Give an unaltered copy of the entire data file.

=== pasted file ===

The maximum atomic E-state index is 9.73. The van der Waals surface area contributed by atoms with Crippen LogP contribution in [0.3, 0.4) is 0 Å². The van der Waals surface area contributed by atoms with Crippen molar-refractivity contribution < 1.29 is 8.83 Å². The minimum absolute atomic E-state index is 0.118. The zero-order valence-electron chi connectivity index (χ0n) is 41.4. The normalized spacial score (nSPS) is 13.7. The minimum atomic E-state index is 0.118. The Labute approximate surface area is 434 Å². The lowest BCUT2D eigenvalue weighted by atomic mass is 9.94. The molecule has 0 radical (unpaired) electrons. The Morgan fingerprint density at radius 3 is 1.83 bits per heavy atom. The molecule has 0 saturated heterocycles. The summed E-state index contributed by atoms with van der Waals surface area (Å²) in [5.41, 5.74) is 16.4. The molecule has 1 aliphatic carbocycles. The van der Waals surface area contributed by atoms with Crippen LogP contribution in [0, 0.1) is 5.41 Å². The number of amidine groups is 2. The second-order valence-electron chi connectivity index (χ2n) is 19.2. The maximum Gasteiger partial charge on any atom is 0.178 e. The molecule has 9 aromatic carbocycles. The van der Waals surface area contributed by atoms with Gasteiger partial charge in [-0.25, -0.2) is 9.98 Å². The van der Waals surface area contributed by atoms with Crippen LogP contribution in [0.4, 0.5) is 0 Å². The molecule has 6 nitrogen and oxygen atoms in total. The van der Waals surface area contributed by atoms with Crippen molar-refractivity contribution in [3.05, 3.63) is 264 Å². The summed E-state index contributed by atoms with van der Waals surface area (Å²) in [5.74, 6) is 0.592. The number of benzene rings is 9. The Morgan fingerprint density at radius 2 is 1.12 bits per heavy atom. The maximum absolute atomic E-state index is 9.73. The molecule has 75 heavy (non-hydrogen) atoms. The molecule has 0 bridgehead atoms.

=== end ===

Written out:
The maximum atomic E-state index is 9.73. The van der Waals surface area contributed by atoms with Crippen LogP contribution in [0.3, 0.4) is 0 Å². The van der Waals surface area contributed by atoms with Crippen molar-refractivity contribution < 1.29 is 8.83 Å². The minimum absolute atomic E-state index is 0.118. The zero-order valence-electron chi connectivity index (χ0n) is 41.4. The normalized spacial score (nSPS) is 13.7. The minimum atomic E-state index is 0.118. The Labute approximate surface area is 434 Å². The lowest BCUT2D eigenvalue weighted by atomic mass is 9.94. The molecule has 0 radical (unpaired) electrons. The Morgan fingerprint density at radius 3 is 1.83 bits per heavy atom. The molecule has 0 saturated heterocycles. The summed E-state index contributed by atoms with van der Waals surface area (Å²) in [5.41, 5.74) is 16.4. The molecule has 1 aliphatic carbocycles. The van der Waals surface area contributed by atoms with Crippen LogP contribution in [0, 0.1) is 5.41 Å². The number of amidine groups is 2. The second-order valence-electron chi connectivity index (χ2n) is 19.2. The maximum Gasteiger partial charge on any atom is 0.178 e. The molecule has 9 aromatic carbocycles. The van der Waals surface area contributed by atoms with Gasteiger partial charge in [-0.25, -0.2) is 9.98 Å². The van der Waals surface area contributed by atoms with Crippen LogP contribution in [0.4, 0.5) is 0 Å². The molecule has 6 nitrogen and oxygen atoms in total. The van der Waals surface area contributed by atoms with Crippen molar-refractivity contribution in [3.05, 3.63) is 264 Å². The summed E-state index contributed by atoms with van der Waals surface area (Å²) in [5.74, 6) is 0.592. The number of benzene rings is 9. The Morgan fingerprint density at radius 2 is 1.12 bits per heavy atom. The maximum absolute atomic E-state index is 9.73. The molecule has 75 heavy (non-hydrogen) atoms. The molecule has 0 bridgehead atoms.